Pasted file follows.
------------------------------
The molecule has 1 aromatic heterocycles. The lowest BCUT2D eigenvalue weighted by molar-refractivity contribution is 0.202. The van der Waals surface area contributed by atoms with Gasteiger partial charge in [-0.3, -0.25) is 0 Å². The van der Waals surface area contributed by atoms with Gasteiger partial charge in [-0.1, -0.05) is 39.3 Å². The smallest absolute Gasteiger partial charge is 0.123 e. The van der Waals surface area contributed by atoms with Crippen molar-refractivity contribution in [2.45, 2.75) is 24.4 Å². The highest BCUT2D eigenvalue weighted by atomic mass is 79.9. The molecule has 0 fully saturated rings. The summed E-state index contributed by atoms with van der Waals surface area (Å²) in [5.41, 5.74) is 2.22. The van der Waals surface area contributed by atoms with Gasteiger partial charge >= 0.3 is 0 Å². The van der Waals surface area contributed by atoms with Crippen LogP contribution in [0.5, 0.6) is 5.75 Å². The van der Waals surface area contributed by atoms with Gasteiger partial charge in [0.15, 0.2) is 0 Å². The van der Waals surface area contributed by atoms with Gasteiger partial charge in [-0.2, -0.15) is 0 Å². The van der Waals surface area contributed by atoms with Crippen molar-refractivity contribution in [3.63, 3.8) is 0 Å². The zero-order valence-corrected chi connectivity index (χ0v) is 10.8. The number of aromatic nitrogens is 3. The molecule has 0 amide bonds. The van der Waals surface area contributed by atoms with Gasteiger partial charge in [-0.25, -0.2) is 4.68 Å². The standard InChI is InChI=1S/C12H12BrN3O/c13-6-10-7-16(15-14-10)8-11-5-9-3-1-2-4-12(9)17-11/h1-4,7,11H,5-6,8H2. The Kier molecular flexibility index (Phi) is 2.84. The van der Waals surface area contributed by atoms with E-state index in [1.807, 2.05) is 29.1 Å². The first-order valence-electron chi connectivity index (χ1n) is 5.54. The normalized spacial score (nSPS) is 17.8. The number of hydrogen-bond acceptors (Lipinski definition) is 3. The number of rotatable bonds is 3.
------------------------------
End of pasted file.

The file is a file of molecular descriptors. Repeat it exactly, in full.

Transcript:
The molecule has 1 aromatic heterocycles. The lowest BCUT2D eigenvalue weighted by molar-refractivity contribution is 0.202. The van der Waals surface area contributed by atoms with Gasteiger partial charge in [-0.3, -0.25) is 0 Å². The van der Waals surface area contributed by atoms with Gasteiger partial charge in [-0.1, -0.05) is 39.3 Å². The smallest absolute Gasteiger partial charge is 0.123 e. The van der Waals surface area contributed by atoms with Crippen molar-refractivity contribution in [2.45, 2.75) is 24.4 Å². The highest BCUT2D eigenvalue weighted by atomic mass is 79.9. The molecule has 0 fully saturated rings. The summed E-state index contributed by atoms with van der Waals surface area (Å²) in [5.41, 5.74) is 2.22. The van der Waals surface area contributed by atoms with Gasteiger partial charge >= 0.3 is 0 Å². The van der Waals surface area contributed by atoms with Crippen LogP contribution in [0.5, 0.6) is 5.75 Å². The van der Waals surface area contributed by atoms with Gasteiger partial charge in [0.15, 0.2) is 0 Å². The van der Waals surface area contributed by atoms with Gasteiger partial charge in [-0.2, -0.15) is 0 Å². The van der Waals surface area contributed by atoms with Crippen molar-refractivity contribution in [3.63, 3.8) is 0 Å². The zero-order valence-corrected chi connectivity index (χ0v) is 10.8. The number of aromatic nitrogens is 3. The molecule has 0 amide bonds. The van der Waals surface area contributed by atoms with Gasteiger partial charge in [-0.25, -0.2) is 4.68 Å². The standard InChI is InChI=1S/C12H12BrN3O/c13-6-10-7-16(15-14-10)8-11-5-9-3-1-2-4-12(9)17-11/h1-4,7,11H,5-6,8H2. The Kier molecular flexibility index (Phi) is 2.84. The van der Waals surface area contributed by atoms with E-state index in [1.807, 2.05) is 29.1 Å². The first-order valence-electron chi connectivity index (χ1n) is 5.54. The normalized spacial score (nSPS) is 17.8. The number of hydrogen-bond acceptors (Lipinski definition) is 3. The number of rotatable bonds is 3.